As for Scientology, Going Clear, both the documentary and book explore the control the church has over their members. In one particular instance, Tom Cruise, the most famous spokesperson for the church, talked to David Miscavige, the current Scientology leader, about wanting a girlfriend. After a hunt of “the prettiest women in the church,” Nazanin Boniadi was selected for a special program that ultimately led her to Tom Cruise. The two dated for a while but Nazanin was warned if she did anything to upset Tom that she would be destroyed within the church.[10] They eventually breakup and, according to the documentary, Nazanin was thrown all of the way down to the lowest ranks of the church, scrubbing toilets with a toothbrush while her old friends and acquaintances stepped over her, too afraid to acknowledge here in case they would be punished as well.

Another incident with Scientology came when David Miscavige took doubtful Scientology executives and put them into barely livable double wide trailers, called the hole, and demanded them to confess their crimes against the church, much like the Inquisition. They were doused with water with an A/C vent right over them, they were hit, and they were made to play a game of musical chairs to the song “Bohemian Rhapsody” by Queen, specifically for the lines, “Is this the real life? Is this just fantasy? Caught in a landslide, no escape from reality.” The prize for the game? Being able to stay in the hole, while the losers were sent to “god knows where.”[11]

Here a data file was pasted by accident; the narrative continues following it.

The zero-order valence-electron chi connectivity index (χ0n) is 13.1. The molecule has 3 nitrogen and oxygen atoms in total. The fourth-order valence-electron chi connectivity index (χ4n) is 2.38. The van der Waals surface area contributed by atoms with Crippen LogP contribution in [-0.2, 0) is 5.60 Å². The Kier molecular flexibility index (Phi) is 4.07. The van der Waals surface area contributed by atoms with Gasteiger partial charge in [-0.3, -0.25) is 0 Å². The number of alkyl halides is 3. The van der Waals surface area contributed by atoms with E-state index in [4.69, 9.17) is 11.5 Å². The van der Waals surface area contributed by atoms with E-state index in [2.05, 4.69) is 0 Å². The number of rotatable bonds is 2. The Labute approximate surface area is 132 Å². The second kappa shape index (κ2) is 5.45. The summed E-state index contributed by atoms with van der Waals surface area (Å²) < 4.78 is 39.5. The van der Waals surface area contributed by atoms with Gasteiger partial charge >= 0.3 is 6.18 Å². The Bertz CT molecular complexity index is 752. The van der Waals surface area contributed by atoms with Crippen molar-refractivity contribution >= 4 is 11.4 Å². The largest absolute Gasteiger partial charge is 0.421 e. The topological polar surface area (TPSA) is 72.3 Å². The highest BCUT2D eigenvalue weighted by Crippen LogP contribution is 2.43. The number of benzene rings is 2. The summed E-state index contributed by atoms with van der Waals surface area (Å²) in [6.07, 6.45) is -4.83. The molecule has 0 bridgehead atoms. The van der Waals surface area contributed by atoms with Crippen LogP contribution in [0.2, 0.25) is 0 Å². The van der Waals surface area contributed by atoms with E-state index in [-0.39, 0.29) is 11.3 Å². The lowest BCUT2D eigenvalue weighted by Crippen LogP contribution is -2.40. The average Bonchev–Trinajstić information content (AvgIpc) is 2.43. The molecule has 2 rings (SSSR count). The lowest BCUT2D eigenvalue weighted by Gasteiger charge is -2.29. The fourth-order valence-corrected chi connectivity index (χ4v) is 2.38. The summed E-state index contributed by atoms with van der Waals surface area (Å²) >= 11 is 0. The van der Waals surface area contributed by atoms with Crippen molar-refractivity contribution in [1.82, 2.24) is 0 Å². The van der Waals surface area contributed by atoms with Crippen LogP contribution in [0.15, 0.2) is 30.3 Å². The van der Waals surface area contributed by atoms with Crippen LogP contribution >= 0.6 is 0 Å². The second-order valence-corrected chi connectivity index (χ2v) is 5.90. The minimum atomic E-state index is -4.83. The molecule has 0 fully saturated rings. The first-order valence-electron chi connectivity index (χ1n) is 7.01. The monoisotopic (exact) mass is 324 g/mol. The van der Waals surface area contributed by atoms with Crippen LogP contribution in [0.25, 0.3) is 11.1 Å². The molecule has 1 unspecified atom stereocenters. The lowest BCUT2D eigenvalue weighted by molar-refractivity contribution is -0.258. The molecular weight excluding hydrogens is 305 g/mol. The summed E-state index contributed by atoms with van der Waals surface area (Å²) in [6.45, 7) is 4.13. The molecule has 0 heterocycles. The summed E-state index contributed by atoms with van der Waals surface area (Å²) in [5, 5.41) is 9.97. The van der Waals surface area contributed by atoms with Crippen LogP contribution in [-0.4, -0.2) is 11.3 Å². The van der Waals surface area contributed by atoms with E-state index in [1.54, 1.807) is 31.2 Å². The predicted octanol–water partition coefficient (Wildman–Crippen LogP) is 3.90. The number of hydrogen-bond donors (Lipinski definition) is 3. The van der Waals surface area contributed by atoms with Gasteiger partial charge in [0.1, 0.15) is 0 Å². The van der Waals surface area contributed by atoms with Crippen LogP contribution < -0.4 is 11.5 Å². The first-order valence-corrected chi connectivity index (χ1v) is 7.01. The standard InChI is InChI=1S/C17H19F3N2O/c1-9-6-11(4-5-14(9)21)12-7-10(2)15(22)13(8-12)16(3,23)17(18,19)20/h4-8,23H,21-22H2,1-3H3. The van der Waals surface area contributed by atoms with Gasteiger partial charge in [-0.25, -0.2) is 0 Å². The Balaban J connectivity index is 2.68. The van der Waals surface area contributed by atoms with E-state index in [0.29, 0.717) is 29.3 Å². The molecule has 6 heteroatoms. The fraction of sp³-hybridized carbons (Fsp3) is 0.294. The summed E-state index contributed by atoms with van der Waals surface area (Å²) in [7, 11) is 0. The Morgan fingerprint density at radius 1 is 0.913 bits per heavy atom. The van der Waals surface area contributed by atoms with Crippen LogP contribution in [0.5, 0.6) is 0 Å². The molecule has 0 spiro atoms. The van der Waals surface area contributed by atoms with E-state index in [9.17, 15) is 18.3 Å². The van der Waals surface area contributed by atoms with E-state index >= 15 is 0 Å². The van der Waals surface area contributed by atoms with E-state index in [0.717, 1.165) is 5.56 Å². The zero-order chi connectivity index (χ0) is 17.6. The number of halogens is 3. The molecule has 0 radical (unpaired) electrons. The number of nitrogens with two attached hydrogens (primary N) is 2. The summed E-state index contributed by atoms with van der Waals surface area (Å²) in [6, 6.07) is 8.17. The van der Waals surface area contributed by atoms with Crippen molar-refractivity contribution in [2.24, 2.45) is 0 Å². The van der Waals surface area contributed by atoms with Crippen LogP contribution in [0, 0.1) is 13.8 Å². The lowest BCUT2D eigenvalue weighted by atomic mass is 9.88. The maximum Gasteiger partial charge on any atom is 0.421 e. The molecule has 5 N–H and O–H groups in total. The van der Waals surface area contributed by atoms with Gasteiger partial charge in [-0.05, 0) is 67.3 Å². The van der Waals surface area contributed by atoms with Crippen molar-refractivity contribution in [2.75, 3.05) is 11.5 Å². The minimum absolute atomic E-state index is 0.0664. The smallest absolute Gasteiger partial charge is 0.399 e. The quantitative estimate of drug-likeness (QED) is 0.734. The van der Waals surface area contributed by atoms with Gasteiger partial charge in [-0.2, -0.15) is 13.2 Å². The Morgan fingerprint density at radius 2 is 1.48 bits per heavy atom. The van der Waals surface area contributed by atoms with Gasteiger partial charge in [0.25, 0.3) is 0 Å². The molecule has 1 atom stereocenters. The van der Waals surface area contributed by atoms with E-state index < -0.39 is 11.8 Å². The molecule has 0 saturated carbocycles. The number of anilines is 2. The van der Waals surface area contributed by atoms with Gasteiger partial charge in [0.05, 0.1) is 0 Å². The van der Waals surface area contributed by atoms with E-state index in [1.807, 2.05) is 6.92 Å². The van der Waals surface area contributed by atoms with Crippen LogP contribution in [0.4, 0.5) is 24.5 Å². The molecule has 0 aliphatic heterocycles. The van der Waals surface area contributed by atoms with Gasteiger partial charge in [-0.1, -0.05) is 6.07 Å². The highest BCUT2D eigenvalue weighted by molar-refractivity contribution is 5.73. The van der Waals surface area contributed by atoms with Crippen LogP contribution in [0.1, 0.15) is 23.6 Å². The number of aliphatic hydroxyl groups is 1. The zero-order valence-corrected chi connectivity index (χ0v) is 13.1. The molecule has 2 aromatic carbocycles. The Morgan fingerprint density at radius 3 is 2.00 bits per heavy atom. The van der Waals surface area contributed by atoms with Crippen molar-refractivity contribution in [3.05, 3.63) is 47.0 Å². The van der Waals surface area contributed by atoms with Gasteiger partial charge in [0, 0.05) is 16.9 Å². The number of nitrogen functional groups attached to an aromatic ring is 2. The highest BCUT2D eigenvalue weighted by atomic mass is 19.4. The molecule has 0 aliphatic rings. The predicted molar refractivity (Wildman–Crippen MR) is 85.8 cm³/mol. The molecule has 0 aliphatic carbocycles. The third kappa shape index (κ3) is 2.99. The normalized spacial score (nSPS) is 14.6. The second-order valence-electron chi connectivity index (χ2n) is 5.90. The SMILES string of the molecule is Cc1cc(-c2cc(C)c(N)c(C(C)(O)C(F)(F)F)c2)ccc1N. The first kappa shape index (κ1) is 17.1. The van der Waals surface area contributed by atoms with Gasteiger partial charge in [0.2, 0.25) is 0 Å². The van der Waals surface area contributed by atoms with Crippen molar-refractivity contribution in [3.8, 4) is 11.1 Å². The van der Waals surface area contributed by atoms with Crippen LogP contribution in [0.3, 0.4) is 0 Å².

This level of abuse and manipulation is in line with both the Peoples Temple and the Branch Davidians, yet Scientology is a recognized religion by the IRS. While Scientology keeps its walls up, people slip through the cracks, and for every ex-member who is willing to speak out, more are too afraid of the repercussions. In the documentary, there is evidence of Scientologists stalking outside the home of Marty Rathbun, threatening him and his wife, who was not a Scientologist. The question of whether Scientology is a cult or not is answered with the fact that David Miscavige is a charismatic and influential leader who has “esoteric knowledge that has been lost, repressed, or newly discovered,” which is the definition according to Dawson, and uses the group’s behavioral norms to gain influence, which is part of Galanter’s definition. So, in essence, yes, Scientology is a cult because the good of its members only comes from the complete control of its members.

1. Marc Galanter, Cults: Faith, Healing, and Coercion (New York: Oxford University Press, 1999), 4.

2. Lorne L. Dawson, Comprehending Cults (Ontario: Oxford University Press, 1998), 31.

3. David Chidester, Salvation and Suicide (Indiana: Indiana University Press, 1988), 3.

4. Chidester, Salvation and Suicide, 9.

5. Dawson, Comprehending Cults, 149.

6. Chidester, Salvation and Suicide, 147.

7. Galanter, Cults, 169.

8. David Thibodeau and Leon Whiteson, A Placed Called Waco (New York: Public Affairs, 1999), 108-111.

9. Galanter, Cults, 11.

10. Laurence Wright, Going Clear (New York: First Vintage Books, 2013), 355-359.

11. Wright, Going Clear, 331-334.